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Ultimate Student Showdown: Music Streaming Services

I’d like to begin this article with a disclaimer. I use Spotify.

Music nowadays doesn’t come in the form of CDs or dodgy mp3 conversion files from Youtube, it’s easily accessible. Presented to us on a silver platter from streaming services such as Spotify, Tidal, Apple Music, and now the new Amazon Music HD. They all target the same kind of people, avid music-listeners, not exactly a small category. But how do they all match up in terms of appealing to students? Let’s have a look.



The traditional, the reliable, the big-dog: Spotify. Spotify, the Swedish audio streaming platform founded in 2006 has led the market, offering various packages for all budgets. Presenting even a free option, Spotify wins the budget competition. With Spotify Premium offering deals for students and family, it appeals to all budgets. The free platform is even okay if you don’t mind the odd ad or two. Don’t put yourself forward for aux though, please. As a budget platform, it goes pretty far, £4.99 per month for unlimited music with no ads on pretty much any device. It’s perfect for a student on a low budget, however, (spoiler) Apple Music is also £5 a month.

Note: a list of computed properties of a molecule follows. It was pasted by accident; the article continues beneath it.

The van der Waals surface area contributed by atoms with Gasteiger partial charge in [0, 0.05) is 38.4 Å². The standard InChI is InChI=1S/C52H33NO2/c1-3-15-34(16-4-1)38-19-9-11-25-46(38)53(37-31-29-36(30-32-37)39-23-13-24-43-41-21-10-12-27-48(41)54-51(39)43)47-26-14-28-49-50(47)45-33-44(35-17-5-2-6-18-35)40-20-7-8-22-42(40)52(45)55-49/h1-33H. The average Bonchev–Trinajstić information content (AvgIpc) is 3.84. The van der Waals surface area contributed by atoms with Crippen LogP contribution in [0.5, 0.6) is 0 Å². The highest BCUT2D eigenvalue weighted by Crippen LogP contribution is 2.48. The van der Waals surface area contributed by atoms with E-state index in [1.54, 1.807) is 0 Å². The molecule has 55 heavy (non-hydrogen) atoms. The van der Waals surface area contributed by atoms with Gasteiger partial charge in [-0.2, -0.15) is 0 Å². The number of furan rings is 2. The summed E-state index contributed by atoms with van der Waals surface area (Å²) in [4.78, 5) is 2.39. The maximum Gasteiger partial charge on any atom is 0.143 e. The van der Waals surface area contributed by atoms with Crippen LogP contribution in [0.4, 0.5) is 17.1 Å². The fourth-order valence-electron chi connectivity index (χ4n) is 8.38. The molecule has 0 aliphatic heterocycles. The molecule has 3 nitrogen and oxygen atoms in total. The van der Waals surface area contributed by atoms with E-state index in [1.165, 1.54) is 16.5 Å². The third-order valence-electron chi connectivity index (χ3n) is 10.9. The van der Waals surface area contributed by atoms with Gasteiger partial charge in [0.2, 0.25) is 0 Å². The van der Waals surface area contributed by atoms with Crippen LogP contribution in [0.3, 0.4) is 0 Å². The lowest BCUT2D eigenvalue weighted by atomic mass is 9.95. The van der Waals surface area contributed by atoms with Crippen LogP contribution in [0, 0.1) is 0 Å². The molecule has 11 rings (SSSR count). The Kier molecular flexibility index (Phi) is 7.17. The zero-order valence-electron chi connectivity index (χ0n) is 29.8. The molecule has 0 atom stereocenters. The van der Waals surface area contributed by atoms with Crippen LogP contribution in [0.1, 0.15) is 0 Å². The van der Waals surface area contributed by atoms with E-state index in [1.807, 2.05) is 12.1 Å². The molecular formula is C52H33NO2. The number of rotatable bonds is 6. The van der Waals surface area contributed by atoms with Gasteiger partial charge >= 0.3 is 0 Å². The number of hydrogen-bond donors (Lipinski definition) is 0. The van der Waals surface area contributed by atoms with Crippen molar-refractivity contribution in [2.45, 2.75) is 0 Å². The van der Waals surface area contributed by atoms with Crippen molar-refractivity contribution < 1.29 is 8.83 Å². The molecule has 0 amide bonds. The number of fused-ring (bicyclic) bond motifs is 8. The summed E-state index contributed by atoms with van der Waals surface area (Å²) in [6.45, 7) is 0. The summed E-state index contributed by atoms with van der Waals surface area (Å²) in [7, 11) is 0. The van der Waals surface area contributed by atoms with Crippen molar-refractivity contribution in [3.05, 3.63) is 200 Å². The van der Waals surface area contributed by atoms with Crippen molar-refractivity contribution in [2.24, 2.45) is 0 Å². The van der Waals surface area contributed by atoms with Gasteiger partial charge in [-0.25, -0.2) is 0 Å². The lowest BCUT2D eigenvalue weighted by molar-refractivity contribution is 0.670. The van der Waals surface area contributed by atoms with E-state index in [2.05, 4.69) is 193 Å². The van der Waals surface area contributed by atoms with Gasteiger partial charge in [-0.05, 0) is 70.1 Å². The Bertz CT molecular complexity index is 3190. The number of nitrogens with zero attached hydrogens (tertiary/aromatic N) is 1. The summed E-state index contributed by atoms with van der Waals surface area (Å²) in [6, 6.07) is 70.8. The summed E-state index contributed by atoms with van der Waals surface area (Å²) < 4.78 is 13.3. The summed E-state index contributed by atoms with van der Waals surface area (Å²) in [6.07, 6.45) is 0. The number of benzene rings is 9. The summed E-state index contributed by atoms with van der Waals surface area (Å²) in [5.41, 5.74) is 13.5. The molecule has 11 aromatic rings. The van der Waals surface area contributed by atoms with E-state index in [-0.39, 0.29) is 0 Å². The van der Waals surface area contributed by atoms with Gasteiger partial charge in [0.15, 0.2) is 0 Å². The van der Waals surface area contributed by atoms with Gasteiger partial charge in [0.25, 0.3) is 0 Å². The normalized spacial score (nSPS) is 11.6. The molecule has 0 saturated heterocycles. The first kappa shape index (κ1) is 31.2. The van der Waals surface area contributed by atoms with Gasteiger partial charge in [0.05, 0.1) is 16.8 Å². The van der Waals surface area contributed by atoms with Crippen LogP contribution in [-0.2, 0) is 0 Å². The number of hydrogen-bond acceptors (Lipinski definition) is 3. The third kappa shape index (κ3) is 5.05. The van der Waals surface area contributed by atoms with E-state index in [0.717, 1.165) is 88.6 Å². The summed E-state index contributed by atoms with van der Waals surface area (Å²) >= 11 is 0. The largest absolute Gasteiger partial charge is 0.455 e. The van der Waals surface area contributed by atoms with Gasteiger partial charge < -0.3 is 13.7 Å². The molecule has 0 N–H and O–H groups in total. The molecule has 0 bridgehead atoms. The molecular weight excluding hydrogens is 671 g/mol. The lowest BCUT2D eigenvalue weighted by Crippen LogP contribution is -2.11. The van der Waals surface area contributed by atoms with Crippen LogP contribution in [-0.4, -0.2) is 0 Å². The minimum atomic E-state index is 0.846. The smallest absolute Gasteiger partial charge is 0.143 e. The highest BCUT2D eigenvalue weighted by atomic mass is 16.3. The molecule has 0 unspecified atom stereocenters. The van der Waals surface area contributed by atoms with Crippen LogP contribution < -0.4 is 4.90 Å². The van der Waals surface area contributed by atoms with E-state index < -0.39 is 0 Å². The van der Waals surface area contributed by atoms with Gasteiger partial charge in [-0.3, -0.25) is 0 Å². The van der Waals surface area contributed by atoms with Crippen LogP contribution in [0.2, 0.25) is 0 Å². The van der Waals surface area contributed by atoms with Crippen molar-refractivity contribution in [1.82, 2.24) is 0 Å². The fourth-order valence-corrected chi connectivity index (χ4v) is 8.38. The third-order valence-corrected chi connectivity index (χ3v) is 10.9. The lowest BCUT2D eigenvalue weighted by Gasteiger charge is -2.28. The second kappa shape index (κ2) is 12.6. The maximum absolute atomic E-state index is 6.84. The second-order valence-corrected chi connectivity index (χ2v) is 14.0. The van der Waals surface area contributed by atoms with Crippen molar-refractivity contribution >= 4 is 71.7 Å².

Spotify’s music library is over 30 million, adding over 20,000 new songs each day, the Spotify user is swamped with new music to listen to. It also boasts a seriously large number of podcasts, perfect for walking around Leam or helping you sleep in noisy halls.

A massive benefit to Spotify for students also is the ease of its playlist creation. Playlist radio is a popular feature, showcasing new music from small and big artists with songs you didn’t realise would fit that ‘Smack Pres’ playlist (Ariana Grande played once in smack, and it works). Premade Spotify playlists are also available. This varies from study tracks like ‘Music for Concentration’ to a ‘Flapper Jazz Dinner Party’. Spotify also offers a tailor-made ‘Daily Mix’ as well as a personalised ‘Discover Weekly’. Exposing users to small and upcoming artists. This helps you appear cool in front of your new flatmates when they ask what music you listen to.

However, if, when streaming music, you get that weird pain in your chest (go to the doctor) about the payment of artists per stream, Spotify isn’t going to ease your conscience. Although following recent criticism, Spotify has somewhat improved, it pays much less than competitors Apple and Tidal, despite having more than double their subscribers put together. According to Digital Music News, on Spotify, for an artist to earn the US minimum monthly wage, a song would have to be streamed over 336,000 times. Which is quite painful come to think of it.



Tidal, the service I only joined as I was craving Beyonce’s Lemonade. The service offers around the same price packages as Spotify if you live in the US. But we Warwick students don’t have access to the $4.99 per month discount. Tidal, therefore, offers a £9.99 per month package or a family package for 5 members for £14.99. But no student discount? That’s a no from me.